The technical equipment in the building is unique and was well ahead of its time. The house was equipped with a modern central heating system which included an air-conditioning system with an oil and sawdust filter and regulation of the airflow humidity. In the basement are housed the machine rooms and the electric motors for lowering the windows. The house was also equipped with am electric security system. The majority of these pieces of equipment were completely unique and the use of them in a family house was many decades before its time. This did not come cheap, however. The costs of building and equipping the Tugendhat Villa were such that they would have been enough for the construction of more than thirty normal family houses.

Ludwig Mies van der Rohe died in 1969 in Chicago. During his life he created a characterful and uninterchangeable style, which has significantly influenced modern architecture throughout the world.

The Tugendhat Villa in Černá Pole, Brno, was met with great acclaim and interest even when it was newly-built and its fame has grown with time. The Tugendhat Villa in Brno, the most prominent completed European work of its creator, has become one of the milestones in the history of world 20th century architecture. Its importance was recognised in 2001 by its inclusion amongst the UNESCO World Cultural Heritage Sites.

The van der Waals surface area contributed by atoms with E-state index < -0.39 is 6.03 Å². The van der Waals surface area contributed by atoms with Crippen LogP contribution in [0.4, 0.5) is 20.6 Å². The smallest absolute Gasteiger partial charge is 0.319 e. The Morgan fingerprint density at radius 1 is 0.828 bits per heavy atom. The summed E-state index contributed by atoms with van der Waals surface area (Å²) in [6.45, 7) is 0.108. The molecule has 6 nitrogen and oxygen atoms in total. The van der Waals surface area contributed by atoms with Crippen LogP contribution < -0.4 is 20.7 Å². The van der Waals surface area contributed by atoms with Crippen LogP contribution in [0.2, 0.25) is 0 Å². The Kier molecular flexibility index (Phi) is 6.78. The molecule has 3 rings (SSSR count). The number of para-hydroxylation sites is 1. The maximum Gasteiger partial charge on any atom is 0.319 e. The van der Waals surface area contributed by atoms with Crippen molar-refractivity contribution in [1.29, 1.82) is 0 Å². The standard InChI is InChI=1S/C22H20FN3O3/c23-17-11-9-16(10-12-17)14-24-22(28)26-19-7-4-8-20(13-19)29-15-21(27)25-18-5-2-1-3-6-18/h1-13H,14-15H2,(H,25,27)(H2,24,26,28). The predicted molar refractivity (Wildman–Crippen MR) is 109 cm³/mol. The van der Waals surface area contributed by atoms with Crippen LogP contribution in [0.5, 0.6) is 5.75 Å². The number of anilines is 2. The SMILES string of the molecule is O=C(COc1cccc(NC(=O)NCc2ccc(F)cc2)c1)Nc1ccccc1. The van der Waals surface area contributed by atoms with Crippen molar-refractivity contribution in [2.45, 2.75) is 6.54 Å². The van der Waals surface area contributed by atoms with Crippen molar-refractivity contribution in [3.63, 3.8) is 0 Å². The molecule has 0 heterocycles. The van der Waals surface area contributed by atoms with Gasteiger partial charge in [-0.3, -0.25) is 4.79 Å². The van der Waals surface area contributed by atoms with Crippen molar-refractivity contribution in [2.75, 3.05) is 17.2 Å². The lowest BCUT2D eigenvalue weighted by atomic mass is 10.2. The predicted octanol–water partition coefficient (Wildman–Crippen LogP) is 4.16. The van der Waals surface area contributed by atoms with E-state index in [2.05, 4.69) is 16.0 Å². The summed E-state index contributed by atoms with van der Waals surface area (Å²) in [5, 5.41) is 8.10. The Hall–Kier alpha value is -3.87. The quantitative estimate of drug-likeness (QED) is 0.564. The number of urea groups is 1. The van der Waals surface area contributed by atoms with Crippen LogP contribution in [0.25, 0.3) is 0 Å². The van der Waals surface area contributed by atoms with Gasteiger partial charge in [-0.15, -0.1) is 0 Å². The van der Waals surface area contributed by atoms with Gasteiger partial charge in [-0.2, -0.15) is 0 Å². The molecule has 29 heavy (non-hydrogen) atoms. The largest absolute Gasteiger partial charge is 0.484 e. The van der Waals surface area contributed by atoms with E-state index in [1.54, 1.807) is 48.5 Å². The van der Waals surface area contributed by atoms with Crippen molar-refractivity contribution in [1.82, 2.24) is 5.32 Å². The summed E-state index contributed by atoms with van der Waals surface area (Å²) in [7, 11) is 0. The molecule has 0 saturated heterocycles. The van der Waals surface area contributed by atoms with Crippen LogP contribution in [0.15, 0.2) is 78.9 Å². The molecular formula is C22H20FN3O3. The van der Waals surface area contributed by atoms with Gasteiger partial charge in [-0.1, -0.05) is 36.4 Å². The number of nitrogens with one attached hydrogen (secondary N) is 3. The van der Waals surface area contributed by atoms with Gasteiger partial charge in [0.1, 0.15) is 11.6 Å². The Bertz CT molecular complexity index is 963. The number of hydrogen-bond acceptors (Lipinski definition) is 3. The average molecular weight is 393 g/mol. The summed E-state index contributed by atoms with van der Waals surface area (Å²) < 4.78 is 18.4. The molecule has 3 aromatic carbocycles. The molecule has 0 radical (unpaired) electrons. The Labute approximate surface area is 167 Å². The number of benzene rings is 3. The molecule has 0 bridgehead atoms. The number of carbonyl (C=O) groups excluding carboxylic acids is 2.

Further information can be found on the web pages of Muzea města Brna,

Аdress: Cernopolni 45, 61300 Brno


Augustinian Monastery and Basilica of the Assumption of Our Lady

Augustinian Monastery and Basilica of the Assumption of Our Lady foto: Marie Schmerková

The Basilica of the Assumption of Our Lady is a true jewel amongst Gothic architecture in Moravia. The widow Queen, Eliška Rejčka, established the Cistercian convent in 1323 next to the old parish church of Our Lady. This became known as Aula Sanctae Mariae, or the Queen's Convent. In 1782 the Augustinian monks moved here from their original site next to the church of St. Thomas, which is today on Moravské Náměstí (Moravian Square).

From this year onwards the Old Brno convent became their new home, and also the seat of an abbot.